Horror in Indonesia16th October 2018
Suffering in silence30th October 2018
Reports from the 2004 Boxing Day tsunami strongly suggest that animals can sense an approaching disaster long before humans
his week, I’m going back to the 2004 Boxing Day tsunami and, more specifically, to the mystery about animal deaths.
The tsunami killed more than 150,000 people in a dozen countries but, despite the disaster’s catastrophic toll on human life, there were no reported deaths of wildlife and pets. Could it really be that animals across Sri Lanka survived unscathed and, if so, how?
The belief that wild and domestic animals possess a sixth sense—and know in advance when the earth is going to shake—has been around for centuries. Throughout history there have been tales about animals acting odd before natural disasters, but the phenomenon has been hard for scientists to substantiate.
Some believe animals' acute hearing and other senses might enable them to hear or feel the earth's vibration, tipping them off to approaching disaster long before humans know what's going on.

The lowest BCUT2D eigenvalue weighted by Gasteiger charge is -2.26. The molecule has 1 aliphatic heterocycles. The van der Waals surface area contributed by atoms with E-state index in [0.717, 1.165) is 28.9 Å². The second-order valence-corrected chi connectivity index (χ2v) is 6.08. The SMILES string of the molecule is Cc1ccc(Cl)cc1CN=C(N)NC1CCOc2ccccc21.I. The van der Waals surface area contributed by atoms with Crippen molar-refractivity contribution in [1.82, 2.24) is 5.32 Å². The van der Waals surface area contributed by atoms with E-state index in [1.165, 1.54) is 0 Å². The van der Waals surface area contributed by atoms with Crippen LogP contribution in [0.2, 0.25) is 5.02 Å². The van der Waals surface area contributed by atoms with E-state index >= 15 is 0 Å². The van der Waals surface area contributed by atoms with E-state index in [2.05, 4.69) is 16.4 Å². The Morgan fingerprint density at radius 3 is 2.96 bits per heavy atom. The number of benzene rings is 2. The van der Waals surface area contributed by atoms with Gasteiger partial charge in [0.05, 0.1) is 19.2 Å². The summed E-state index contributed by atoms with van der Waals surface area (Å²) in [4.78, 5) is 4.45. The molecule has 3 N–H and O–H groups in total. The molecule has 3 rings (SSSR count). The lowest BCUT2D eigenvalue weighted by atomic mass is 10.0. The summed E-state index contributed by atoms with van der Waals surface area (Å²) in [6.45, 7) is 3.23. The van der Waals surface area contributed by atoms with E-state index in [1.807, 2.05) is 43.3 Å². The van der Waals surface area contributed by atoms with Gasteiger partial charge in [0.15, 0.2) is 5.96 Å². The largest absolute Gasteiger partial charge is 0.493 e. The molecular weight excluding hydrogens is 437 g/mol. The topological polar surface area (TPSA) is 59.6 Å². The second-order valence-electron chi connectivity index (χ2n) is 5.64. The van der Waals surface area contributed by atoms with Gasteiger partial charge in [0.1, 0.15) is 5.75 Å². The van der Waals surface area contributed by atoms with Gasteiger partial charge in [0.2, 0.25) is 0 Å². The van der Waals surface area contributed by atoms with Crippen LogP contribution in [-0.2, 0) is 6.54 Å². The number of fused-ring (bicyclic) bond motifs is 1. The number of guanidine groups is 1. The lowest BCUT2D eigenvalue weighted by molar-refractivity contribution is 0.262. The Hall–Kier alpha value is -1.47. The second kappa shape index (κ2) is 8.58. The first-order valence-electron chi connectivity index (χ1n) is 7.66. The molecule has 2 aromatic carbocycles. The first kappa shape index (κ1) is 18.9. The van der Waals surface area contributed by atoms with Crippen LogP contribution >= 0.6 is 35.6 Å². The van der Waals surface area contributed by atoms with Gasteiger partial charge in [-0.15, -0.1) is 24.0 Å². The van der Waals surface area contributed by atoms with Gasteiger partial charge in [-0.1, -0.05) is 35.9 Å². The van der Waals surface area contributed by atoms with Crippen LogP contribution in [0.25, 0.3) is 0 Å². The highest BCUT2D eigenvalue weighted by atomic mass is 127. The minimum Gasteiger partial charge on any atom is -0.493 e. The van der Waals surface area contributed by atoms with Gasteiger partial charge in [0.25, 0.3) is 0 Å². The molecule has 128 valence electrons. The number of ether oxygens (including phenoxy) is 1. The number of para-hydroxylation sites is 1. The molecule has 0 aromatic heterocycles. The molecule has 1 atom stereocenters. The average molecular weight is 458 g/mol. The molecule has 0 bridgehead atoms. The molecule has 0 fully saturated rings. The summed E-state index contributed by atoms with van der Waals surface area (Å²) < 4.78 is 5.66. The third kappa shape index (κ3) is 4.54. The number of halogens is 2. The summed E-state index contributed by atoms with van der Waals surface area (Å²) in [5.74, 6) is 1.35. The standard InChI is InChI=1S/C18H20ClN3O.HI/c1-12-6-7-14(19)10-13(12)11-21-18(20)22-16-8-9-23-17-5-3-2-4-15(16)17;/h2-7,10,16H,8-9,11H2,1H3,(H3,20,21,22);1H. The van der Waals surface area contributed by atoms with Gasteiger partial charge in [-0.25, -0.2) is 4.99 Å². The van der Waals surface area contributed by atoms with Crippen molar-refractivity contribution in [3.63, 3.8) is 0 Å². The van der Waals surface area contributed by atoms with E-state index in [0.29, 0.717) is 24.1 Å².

t is known that humans can't hear infrasound but many animals including dogs, elephants, giraffes, hippos, tigers, even pigeons can.
“Known as Rayleigh waves, the vibrations travel at 10 times the speed of sound so the waves would have reached Sri Lanka hours before the water hit.
Sri Lanka’s national wildlife park at Yala, which saw the waves wash floodwater inland for 3km, reported that no animal corpses were found in the grounds. Did they sense Raleigh waves and flee to safety?
I came across an article published in January 2005 by National Geographic, which suggests they did. The article cites eyewitnesses who saw elephants running for higher ground, dogs refusing to go outdoors, flamingos abandoning their low-lying breeding areas, and zoo animals rushing back into their enclosures and refusing to emerge.
Speaking in December 2004, H.D. Ratnayake, Deputy Director of Sri Lanka's Wildlife Department, said: "No elephants are dead, not even a dead hare or rabbit. I think animals can sense disaster. They have a sixth sense. They know when things are happening.”
Unfortunately, we will undoubtedly learn more about animals’ sixth sense (or lack of) as the death toll on human and animal life from September’s Indonesian tsunami is published.